Postcards from Berlin: Reflections on Running a DH Project

I’m writing this post in Berlin’s Tegel airport on my way home from an excellent visit to the Digital Classicist Seminar hosted by the DIA and TOPOI. I had intended for our second post to share some reflections on running a grant-funded digital humanities project. In particular, how we communicate in the PBMP and how much that matters. There was an excellent question from the audience last night, and it is still nagging me, so I’m going to wrestle with it an addendum.


Running a grant-funded project is a lot like running a small business. Having co-directed an archaeological field project, Pompeii Quadriporticus Project or PQP for short, for as long as four years, this was not terribly surprising to me.  There is, however, an important difference between the administration of the PQP and the PBMP. That difference is not in the archaeological fieldwork vs. digital information production, but rather in duration. Imagining a graph of the PQP administrative duties forms a nice bell curve of work in my mind. It starts off at a slow pace by finding grants and writing applications for them. If successful, the next step is to begin recruiting students and staff. Then things really get moving as tasks shift to arranging travel, food, and accommodation. Intensity spikes during the field season itself. Afterwards there is the reckoning of what was accomplished. Some expect you to describes these accomplishments in archaeological reports, some in new course material, and some others need you to describe your activities in receipts. By September, there’s a peaceful lull before you yawn and look around again at the CFPs, thinking of next year’s work.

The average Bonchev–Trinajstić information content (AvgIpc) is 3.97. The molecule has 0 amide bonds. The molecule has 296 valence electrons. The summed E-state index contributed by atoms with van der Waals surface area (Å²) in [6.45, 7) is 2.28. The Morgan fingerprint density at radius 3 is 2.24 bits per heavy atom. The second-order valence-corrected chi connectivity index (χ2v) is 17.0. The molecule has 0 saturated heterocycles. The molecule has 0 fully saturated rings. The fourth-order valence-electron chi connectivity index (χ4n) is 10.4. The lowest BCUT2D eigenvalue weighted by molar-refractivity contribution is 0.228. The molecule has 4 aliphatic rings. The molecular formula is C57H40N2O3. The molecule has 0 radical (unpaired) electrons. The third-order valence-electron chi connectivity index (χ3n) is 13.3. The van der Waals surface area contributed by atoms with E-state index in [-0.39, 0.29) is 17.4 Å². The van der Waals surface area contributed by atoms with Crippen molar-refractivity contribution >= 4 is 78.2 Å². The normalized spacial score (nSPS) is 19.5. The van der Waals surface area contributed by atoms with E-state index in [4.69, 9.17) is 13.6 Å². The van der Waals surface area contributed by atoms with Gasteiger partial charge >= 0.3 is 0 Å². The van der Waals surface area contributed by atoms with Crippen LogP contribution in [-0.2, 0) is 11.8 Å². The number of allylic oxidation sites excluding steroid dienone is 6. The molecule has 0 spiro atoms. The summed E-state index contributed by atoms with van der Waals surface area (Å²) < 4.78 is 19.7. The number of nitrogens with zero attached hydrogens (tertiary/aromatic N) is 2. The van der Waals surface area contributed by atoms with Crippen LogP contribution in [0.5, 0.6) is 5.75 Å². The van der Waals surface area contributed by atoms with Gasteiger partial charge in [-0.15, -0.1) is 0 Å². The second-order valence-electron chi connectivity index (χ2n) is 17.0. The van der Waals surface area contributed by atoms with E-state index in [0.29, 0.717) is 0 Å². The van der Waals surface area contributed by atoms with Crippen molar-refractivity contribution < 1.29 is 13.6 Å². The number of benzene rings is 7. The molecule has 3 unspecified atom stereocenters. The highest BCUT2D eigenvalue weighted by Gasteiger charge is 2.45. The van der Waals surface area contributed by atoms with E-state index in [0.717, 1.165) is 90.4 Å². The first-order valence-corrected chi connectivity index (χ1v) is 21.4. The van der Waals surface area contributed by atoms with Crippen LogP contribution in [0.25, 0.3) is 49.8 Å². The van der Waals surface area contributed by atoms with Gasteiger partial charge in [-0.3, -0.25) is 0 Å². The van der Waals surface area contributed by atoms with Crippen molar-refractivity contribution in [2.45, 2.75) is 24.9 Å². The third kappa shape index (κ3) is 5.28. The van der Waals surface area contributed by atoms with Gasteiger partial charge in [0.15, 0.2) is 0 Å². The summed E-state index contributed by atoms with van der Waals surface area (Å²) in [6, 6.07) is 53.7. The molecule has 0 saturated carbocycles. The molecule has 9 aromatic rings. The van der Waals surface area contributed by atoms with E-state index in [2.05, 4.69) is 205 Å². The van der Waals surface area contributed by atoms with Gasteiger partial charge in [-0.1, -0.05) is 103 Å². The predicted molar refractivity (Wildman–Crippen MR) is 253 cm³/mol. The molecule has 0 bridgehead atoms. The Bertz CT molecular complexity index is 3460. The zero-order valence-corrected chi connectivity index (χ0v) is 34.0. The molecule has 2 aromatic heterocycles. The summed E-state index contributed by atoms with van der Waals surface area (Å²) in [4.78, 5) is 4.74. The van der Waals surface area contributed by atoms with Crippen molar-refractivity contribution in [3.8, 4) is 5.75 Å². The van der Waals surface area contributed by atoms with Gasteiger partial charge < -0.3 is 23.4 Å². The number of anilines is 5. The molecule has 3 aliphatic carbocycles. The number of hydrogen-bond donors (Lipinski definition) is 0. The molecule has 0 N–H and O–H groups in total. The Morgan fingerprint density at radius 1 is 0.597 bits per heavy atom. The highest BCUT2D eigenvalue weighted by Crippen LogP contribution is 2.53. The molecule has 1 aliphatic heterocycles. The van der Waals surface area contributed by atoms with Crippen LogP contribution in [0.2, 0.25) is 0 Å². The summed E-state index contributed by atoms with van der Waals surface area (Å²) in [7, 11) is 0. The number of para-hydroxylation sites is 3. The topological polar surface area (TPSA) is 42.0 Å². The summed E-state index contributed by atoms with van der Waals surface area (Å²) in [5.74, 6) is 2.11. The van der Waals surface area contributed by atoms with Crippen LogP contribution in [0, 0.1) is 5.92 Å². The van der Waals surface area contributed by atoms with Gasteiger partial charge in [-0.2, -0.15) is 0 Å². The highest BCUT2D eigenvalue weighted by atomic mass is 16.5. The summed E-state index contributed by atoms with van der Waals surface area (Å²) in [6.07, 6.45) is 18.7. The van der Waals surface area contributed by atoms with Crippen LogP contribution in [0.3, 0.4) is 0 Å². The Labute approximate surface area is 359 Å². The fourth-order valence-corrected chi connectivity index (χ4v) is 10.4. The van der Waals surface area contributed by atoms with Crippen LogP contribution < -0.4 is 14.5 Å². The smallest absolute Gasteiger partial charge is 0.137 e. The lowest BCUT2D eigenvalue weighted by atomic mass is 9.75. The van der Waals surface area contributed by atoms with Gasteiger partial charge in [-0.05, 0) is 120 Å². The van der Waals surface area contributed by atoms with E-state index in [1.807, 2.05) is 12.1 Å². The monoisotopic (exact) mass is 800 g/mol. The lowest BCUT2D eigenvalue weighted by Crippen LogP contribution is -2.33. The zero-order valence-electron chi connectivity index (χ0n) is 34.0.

If a fieldwork project is a small business, then it is also a seasonal business. A grant-funded DH project, by contrast is a construction contract. You’ve promised to deliver a product, even it that’s only proof of concept, and you’ve got a year (for example) to do it. Where I’ve noticed this difference most starkly is in the sheer volume of time spent in communication. On average, I spend three hours a day writing emails, making phone calls, attending meetings, and updating comments in our project management environment (more on that below)…and if I’m moving the project forward, this pace of communication needs to continue. The most disappointing aspect of this communication load is that it takes me away from the data itself, from reading the digitized books, browsing the names and places in our authority lists, or perusing the topography as it flows into our GIS. Perhaps this should not have surprised me as directing an archaeological field project also takes one away from the day to day shifting of dirt (the old saw is that there’s an inverse proportional relationship between one’s authority in the field and the size of the tool she uses).  It is sitting in the airport that brings the following metaphor to mind: if you’re good enough at flying planes, one day you’ll get promoted to air traffic control.